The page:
Following a year-long process of conservation by the Cambridge Colleges Conservation Consortium, Queens’ 28 volume first folio edition of the Encyclopédie (1751-72), has now returned to the Old Library. As the published embodiment of one of the key intellectual advances of modern times we are delighted to have all volumes now in a fully usable form for the first time in many decades. Mouldy paper has been cleaned, water damage has been rectified and, most importantly, the beautiful and characteristically French 18th-century bindings have been painstakingly restored with, where possible, the original spine labels reattached.
Why are 18th-century publications such as this important to Queens’ Old Library? Although justly remembered most for its Renaissance and Medieval treasures, Queens’ Old Library hosts an extensive collection of 18th-century books, pamphlets, and journals most of them acquired by the library during the 18th century. The presence amongst these of cutting edge science along with politically progressive and sometimes controversial publications helps to counter the oft cited but by no means justified image of 18th-century Cambridge as a somnolent backwater unmoved by the modernising forces of the French Enlightenment. No publication suggests more that engagement with the new thinking than the Encyclopédie (in English translation its full title is Encyclopaedia, or a Systematic Dictionary of the Sciences, Arts, and Crafts).
Before establishing its position as a landmark in both scholarship and book history, the decidedly secular and implicitly anti-authoritarian ethos underlying the work’s conception had spooked the French ancien regime, which famously (& unsuccessfully) tried to censor it. Edited by Denis Diderot (1713-84) and Jean le Rond d’Alembert (1717-83) this grand undertaking aspired at being nothing less than the first modern and scientific treatment of all spheres of knowledge. On completion 70,000 articles had been written by a discrete group comprising the editors and other Francophile ‘men of letters’ (known as philosophes) many of whose names are now considered synonymous with the Enlightenment. Underlying their quest was a belief that the acquisition of rational knowledge would empower mankind in the widest sense to escape the bounds of all authority, intellectual and political. Indeed, it is now widely argued that the broader agenda for social and political reform that motivated the philosophes contributed ultimately to the French Revolution in 1789.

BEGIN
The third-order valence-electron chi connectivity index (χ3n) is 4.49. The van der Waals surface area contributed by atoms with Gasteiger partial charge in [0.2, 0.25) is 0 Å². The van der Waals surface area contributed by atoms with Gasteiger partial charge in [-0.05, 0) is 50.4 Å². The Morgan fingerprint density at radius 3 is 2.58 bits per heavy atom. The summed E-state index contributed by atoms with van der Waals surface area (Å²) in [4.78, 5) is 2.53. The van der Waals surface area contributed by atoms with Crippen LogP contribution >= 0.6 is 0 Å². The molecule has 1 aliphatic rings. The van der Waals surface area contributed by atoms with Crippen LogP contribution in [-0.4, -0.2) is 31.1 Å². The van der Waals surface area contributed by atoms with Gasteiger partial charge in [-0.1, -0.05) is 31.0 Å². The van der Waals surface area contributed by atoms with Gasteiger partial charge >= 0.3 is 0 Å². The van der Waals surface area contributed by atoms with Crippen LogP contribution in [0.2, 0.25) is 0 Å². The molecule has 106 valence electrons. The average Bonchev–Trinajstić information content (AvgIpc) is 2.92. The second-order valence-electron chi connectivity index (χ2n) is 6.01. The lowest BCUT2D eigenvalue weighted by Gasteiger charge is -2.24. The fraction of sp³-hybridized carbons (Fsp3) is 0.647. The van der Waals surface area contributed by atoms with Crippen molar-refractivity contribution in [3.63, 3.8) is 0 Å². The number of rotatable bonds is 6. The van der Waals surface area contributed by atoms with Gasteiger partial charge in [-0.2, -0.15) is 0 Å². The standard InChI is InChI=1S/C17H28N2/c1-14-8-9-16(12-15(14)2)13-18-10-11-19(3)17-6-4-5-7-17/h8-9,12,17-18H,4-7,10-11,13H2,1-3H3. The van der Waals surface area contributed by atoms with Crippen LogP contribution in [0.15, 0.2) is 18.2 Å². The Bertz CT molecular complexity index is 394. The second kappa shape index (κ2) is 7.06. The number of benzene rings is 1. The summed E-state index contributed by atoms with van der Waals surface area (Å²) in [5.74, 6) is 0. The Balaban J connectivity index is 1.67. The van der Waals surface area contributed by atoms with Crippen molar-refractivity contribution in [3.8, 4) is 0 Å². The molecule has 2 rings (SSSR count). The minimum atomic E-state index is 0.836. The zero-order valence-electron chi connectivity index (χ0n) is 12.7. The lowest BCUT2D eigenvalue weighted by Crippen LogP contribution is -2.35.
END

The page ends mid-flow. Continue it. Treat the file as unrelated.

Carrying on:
The Encyclopedie’s status as one of France’s great intellectual achievements is in no way diminished by the fact that the project initially grew from an unrealised and more modest plan to translate into French the two volume Cyclopaedia, or a Universal Dictionary of Arts and Sciences by the Englishman, Ephraim Chambers, published in London in 1728. A more profound debt to English philosophy is evident in the Encyclopedie’s ‘System of Human Understanding’, a genealogical tree of all forms of knowledge that was adapted from a similar scheme devised over one hundred years earlier by Francis Bacon (one of the work’s dedicatee’s). The Enyclopedie’s radical re-conception of Bacon’s scheme famously divided human knowledge into three branches: Memory (history); Reason (philosophy); and Imagination (sacred and profane poetry). Its inclusion of theology and black magic as subsets of Reason inevitably ruffled establishment feathers. This ‘System of Human Understanding’ was further explained in d’Alembert’s lengthy ‘Preliminary Discourse’ which became one of the defining pronouncements of the Enlightenment. In it he expressed his aspiration that man through his intelligent efforts might transform the conditions of human life (see English translation).
As an instrument for the education and improvement of society the Encyclopédie was devoted as much to the more practical, mechanical and technical domains of human endeavour as to abstract philosophising. Thus alongside articles by leading philosophers attacking orthodox opinion on nearly every front, there were accounts of mining, glass blowing, iron smelting and wind mills together with detailed illustrations on engraved plates.
It is unfortunate that we do not know exactly when our copy of the Encyclopédie came to Queens’. Its current presence amongst the vast 18th-century collections of sermons, philosophy, and science bequeathed to the library by the two Queens’ clerics David Hughes (1727-77) and Isaac Milner (1788-1820) is fitting. Although not sharing the agenda for social reform propounded in France, these clerics played a key part in articulating for Cambridge a distinct intellectual alternative inspired by a ‘holy alliance’ of Newtonian science and Anglicanism. As avid collectors and participants in Cambridge’s ‘Enlightenment’ we can be sure they would have saluted the intellectual ambition of the Encyclopédie and the continued interest it holds for readers today.
Tim Eggington, College Librarian